The brahmin presents the branch to the zamindar, who recognizes that it really has come from the haunted tree. So the brahmin claims the land as his reward, and proceeds to plow and plant it.

Bootham. Статья из «Призраки, чудовища и демоны Индии»


Although the Tamil word Bootham is etymologically related to the Hindi Bhoot, the two terms describe very different spirits*. The Bootham is the more powerful of the two. While Bhoots tend to be restricted to the house or the village they died in, Boothams are free to roam the earth. They can assume practically any form at all.

In older Tamil texts a Bootham was a ferocious guardian spirit. The epic tale Silappathikaram (“The Story of the Anklet”), set in the time of the early Chola Kingdom, tells of a huge statue that stood at the intersection of four roads at the entrance to the port city of Poompuhar. This stone monster was called the Sathukka Bootham. It was supposed to protect the city from liars, hypocrites, and thieves. If anyone spoke slander about a woman of Poompuhar, the Bootham would come to life in the nighttime, drag them out of their houses, and wring their necks.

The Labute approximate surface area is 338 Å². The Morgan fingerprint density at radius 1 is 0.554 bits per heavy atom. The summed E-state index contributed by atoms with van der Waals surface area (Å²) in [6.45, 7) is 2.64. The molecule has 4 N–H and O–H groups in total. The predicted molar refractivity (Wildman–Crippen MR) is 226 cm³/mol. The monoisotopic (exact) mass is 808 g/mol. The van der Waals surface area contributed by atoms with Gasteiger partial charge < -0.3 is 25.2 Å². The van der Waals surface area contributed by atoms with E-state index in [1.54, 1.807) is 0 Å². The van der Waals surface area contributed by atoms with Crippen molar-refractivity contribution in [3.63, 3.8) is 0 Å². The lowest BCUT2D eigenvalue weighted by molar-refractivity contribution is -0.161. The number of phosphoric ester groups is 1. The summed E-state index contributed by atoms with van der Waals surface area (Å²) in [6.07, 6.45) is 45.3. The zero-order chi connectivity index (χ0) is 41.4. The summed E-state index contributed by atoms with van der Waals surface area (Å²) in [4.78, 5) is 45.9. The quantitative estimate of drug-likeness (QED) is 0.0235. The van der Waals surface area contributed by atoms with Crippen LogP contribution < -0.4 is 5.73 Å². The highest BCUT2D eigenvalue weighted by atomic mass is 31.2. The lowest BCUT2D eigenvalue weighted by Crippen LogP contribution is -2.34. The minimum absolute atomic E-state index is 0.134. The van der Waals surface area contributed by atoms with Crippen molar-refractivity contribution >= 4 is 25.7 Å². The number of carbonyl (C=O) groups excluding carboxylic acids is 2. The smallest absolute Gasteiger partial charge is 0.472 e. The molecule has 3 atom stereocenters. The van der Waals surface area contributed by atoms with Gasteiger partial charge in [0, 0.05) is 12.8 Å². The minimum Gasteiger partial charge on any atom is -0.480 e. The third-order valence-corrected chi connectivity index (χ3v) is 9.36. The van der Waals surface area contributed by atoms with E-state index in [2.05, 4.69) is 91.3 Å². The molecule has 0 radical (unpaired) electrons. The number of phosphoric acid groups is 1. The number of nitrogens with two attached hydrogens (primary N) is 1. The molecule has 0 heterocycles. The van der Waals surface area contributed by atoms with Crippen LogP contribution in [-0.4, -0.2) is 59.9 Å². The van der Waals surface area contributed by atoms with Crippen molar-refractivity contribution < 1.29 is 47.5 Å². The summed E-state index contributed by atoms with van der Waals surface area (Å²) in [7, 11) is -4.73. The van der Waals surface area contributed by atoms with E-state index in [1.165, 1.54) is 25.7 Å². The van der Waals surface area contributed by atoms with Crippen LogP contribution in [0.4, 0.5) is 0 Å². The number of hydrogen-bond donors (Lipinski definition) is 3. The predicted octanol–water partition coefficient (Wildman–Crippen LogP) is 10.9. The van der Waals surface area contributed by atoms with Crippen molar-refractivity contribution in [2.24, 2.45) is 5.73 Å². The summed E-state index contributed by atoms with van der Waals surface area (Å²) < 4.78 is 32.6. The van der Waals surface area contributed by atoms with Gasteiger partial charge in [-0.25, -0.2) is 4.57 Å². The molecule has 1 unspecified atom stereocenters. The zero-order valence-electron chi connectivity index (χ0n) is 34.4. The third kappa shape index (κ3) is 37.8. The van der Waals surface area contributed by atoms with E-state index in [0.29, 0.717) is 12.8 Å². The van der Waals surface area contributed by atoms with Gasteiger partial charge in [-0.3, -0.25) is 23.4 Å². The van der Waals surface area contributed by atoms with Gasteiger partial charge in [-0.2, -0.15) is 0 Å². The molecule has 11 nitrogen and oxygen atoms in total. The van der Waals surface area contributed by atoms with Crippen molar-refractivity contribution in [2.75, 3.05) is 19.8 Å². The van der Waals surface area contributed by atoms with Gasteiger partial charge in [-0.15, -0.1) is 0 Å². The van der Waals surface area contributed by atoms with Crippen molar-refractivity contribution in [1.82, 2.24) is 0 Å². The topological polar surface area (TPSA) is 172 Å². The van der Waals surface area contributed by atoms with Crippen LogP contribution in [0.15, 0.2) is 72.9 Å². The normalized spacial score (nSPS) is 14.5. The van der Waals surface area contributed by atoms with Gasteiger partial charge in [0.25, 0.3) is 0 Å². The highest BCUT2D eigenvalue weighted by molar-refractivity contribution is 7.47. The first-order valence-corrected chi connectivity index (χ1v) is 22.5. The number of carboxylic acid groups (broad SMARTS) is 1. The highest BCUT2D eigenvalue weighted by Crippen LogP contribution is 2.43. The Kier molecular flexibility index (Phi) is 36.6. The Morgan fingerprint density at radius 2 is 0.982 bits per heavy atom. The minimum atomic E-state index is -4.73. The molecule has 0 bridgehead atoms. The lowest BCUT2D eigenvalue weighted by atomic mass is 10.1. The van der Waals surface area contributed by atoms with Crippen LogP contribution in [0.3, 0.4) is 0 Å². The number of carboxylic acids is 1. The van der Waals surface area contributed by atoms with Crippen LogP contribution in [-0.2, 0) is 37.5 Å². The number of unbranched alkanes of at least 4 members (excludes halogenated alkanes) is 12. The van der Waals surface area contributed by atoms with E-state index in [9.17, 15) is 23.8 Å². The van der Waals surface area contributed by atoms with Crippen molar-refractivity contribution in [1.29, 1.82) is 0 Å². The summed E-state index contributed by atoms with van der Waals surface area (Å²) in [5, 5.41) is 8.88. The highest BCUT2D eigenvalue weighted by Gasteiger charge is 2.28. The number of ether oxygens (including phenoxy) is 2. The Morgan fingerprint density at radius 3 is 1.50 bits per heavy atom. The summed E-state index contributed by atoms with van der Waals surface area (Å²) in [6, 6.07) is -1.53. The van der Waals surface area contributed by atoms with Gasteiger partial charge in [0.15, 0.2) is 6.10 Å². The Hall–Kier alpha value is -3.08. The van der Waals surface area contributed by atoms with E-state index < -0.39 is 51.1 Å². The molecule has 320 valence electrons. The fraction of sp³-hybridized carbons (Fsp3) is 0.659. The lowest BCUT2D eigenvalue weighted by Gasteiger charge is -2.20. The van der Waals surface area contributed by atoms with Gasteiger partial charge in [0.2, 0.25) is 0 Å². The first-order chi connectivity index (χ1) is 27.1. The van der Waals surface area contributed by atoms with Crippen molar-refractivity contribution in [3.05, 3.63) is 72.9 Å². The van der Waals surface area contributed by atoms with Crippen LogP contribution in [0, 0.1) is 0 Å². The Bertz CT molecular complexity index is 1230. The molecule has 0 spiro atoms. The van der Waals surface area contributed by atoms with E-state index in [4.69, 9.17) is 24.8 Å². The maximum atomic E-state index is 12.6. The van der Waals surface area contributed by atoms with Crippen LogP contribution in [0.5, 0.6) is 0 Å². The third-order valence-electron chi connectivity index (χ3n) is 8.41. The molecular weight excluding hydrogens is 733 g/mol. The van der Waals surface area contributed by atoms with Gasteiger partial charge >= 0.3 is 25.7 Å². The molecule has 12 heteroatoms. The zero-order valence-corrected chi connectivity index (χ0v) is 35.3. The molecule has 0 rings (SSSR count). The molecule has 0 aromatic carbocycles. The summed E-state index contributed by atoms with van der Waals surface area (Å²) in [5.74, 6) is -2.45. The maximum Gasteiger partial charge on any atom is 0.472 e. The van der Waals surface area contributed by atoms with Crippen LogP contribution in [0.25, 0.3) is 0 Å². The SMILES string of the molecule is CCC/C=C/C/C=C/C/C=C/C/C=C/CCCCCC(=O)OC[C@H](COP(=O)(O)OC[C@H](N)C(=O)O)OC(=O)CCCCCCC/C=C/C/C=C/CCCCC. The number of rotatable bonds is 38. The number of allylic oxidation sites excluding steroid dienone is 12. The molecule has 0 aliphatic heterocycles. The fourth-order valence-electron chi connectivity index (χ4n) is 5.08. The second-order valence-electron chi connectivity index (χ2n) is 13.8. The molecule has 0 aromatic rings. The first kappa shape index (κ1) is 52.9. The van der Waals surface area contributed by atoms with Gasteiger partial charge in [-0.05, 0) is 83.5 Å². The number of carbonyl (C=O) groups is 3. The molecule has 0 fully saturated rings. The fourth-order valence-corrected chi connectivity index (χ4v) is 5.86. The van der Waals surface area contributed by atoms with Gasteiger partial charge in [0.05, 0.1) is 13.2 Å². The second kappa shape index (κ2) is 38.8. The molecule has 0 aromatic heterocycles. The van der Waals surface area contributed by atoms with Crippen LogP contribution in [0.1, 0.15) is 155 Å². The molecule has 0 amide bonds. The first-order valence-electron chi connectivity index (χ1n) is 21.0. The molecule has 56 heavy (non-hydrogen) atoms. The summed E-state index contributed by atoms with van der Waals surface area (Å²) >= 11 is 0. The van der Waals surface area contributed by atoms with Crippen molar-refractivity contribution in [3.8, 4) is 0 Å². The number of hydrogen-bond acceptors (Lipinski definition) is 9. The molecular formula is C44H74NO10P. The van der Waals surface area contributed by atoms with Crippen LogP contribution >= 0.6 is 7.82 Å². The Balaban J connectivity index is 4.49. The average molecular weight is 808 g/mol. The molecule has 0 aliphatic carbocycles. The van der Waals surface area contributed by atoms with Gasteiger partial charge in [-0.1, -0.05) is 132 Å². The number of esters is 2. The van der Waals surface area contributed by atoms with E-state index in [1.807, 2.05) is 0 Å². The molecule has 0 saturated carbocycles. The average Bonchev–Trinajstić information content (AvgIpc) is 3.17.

In later stories, Boothams have come to bear a strong resemblance to the Jinn of Muslim lore.

Like the Jinn-in-the-lamp from the tale of Aladdin, a Bootham is capable of supernatural speed, approximating instantaneous movement. It is also immensely strong. If a Bootham is given the task of building a thousand palaces, he can finish the job before you snap your fingers. Boothams can cause things to move without touching them. They can also conjure objects from thin air.

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Bonga. Статья из «Призраки, чудовища и демоны Индии»


The Munda languages are a group of 22 tribal languages spoken in East and Central India. The best known of these is Santali, with about eight million speakers. It is also the only one with official status at the national level. Mundari — spoken by the Munda tribe, which has given its name to the whole group — has just over one million speakers. The Ho language has about the same. A few of the others, such as Gutob and Turi, have so few speakers that they are seriously endangered.